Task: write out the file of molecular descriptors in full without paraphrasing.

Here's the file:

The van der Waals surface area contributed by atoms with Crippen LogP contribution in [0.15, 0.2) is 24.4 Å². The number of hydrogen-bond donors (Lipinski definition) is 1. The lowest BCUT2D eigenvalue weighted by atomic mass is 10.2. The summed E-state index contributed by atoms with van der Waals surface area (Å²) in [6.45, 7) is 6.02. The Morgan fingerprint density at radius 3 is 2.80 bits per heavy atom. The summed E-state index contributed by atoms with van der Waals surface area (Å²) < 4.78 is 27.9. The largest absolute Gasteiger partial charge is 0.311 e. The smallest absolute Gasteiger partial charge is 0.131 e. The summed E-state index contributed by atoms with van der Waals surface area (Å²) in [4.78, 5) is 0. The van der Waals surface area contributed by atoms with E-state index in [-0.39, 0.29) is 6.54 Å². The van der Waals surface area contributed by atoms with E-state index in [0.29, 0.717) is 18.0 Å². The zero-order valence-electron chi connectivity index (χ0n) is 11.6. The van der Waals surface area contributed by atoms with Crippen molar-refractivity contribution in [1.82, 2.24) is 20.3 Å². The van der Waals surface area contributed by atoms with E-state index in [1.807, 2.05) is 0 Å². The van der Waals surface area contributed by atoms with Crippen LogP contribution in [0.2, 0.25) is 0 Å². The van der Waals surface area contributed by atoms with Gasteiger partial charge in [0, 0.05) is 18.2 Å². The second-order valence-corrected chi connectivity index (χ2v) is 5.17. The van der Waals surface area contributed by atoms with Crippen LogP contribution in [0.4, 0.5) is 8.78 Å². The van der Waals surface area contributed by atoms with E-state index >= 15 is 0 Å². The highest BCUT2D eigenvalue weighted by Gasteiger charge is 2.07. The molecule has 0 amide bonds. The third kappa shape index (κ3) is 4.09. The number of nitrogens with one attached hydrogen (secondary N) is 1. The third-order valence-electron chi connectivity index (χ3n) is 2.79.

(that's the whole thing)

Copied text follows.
The van der Waals surface area contributed by atoms with Crippen LogP contribution in [0.15, 0.2) is 24.4 Å². The number of hydrogen-bond donors (Lipinski definition) is 1. The lowest BCUT2D eigenvalue weighted by atomic mass is 10.2. The summed E-state index contributed by atoms with van der Waals surface area (Å²) in [6.45, 7) is 6.02. The Morgan fingerprint density at radius 3 is 2.80 bits per heavy atom. The summed E-state index contributed by atoms with van der Waals surface area (Å²) < 4.78 is 27.9. The largest absolute Gasteiger partial charge is 0.311 e. The smallest absolute Gasteiger partial charge is 0.131 e. The summed E-state index contributed by atoms with van der Waals surface area (Å²) in [4.78, 5) is 0. The van der Waals surface area contributed by atoms with E-state index in [-0.39, 0.29) is 6.54 Å². The van der Waals surface area contributed by atoms with E-state index in [0.29, 0.717) is 18.0 Å². The zero-order valence-electron chi connectivity index (χ0n) is 11.6. The van der Waals surface area contributed by atoms with Crippen molar-refractivity contribution in [1.82, 2.24) is 20.3 Å². The van der Waals surface area contributed by atoms with E-state index in [1.807, 2.05) is 0 Å². The van der Waals surface area contributed by atoms with Crippen LogP contribution in [0.2, 0.25) is 0 Å². The van der Waals surface area contributed by atoms with Gasteiger partial charge in [0, 0.05) is 18.2 Å². The second-order valence-corrected chi connectivity index (χ2v) is 5.17. The van der Waals surface area contributed by atoms with Crippen LogP contribution in [0.4, 0.5) is 8.78 Å². The van der Waals surface area contributed by atoms with E-state index >= 15 is 0 Å². The highest BCUT2D eigenvalue weighted by Gasteiger charge is 2.07. The molecule has 0 amide bonds. The third kappa shape index (κ3) is 4.09. The number of nitrogens with one attached hydrogen (secondary N) is 1. The third-order valence-electron chi connectivity index (χ3n) is 2.79.